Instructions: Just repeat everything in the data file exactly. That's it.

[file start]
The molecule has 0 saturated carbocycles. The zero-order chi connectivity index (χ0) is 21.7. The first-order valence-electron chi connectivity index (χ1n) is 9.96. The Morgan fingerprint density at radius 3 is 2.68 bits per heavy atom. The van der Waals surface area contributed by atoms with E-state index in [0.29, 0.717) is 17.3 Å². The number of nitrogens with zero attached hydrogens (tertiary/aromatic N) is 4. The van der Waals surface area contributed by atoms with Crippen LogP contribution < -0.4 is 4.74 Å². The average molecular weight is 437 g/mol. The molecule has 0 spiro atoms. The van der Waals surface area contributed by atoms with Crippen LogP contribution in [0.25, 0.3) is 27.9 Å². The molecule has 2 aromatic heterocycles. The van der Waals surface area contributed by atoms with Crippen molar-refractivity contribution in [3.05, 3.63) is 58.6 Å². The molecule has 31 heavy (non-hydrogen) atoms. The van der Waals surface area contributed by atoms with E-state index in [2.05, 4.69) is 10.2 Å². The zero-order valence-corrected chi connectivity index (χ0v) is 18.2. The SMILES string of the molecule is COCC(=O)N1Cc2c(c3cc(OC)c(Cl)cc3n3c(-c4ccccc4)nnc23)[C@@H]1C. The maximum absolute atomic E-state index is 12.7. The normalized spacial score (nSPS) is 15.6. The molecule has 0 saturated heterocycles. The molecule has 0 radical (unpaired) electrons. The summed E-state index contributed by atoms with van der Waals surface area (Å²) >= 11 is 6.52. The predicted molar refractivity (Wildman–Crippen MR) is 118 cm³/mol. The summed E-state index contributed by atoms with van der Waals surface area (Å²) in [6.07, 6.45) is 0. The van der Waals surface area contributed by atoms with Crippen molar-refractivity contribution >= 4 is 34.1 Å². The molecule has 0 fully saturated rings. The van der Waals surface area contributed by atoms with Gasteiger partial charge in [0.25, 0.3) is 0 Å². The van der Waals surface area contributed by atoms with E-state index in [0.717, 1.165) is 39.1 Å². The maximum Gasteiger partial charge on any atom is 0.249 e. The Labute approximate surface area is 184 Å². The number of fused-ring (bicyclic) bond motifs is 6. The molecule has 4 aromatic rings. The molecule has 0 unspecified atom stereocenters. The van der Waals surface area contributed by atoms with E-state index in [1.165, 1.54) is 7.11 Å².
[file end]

The molecule has 0 saturated carbocycles. The zero-order chi connectivity index (χ0) is 21.7. The first-order valence-electron chi connectivity index (χ1n) is 9.96. The Morgan fingerprint density at radius 3 is 2.68 bits per heavy atom. The van der Waals surface area contributed by atoms with E-state index in [0.29, 0.717) is 17.3 Å². The number of nitrogens with zero attached hydrogens (tertiary/aromatic N) is 4. The van der Waals surface area contributed by atoms with Crippen LogP contribution < -0.4 is 4.74 Å². The average molecular weight is 437 g/mol. The molecule has 0 spiro atoms. The van der Waals surface area contributed by atoms with Crippen LogP contribution in [0.25, 0.3) is 27.9 Å². The molecule has 2 aromatic heterocycles. The van der Waals surface area contributed by atoms with Crippen molar-refractivity contribution in [3.05, 3.63) is 58.6 Å². The molecule has 31 heavy (non-hydrogen) atoms. The van der Waals surface area contributed by atoms with E-state index in [2.05, 4.69) is 10.2 Å². The zero-order valence-corrected chi connectivity index (χ0v) is 18.2. The SMILES string of the molecule is COCC(=O)N1Cc2c(c3cc(OC)c(Cl)cc3n3c(-c4ccccc4)nnc23)[C@@H]1C. The maximum absolute atomic E-state index is 12.7. The normalized spacial score (nSPS) is 15.6. The molecule has 0 saturated heterocycles. The molecule has 0 radical (unpaired) electrons. The summed E-state index contributed by atoms with van der Waals surface area (Å²) >= 11 is 6.52. The predicted molar refractivity (Wildman–Crippen MR) is 118 cm³/mol. The summed E-state index contributed by atoms with van der Waals surface area (Å²) in [6.07, 6.45) is 0. The van der Waals surface area contributed by atoms with Crippen molar-refractivity contribution >= 4 is 34.1 Å². The molecule has 0 fully saturated rings. The van der Waals surface area contributed by atoms with Gasteiger partial charge in [0.25, 0.3) is 0 Å². The van der Waals surface area contributed by atoms with E-state index in [0.717, 1.165) is 39.1 Å². The maximum Gasteiger partial charge on any atom is 0.249 e. The Labute approximate surface area is 184 Å². The number of fused-ring (bicyclic) bond motifs is 6. The molecule has 4 aromatic rings. The molecule has 0 unspecified atom stereocenters. The van der Waals surface area contributed by atoms with E-state index in [1.165, 1.54) is 7.11 Å².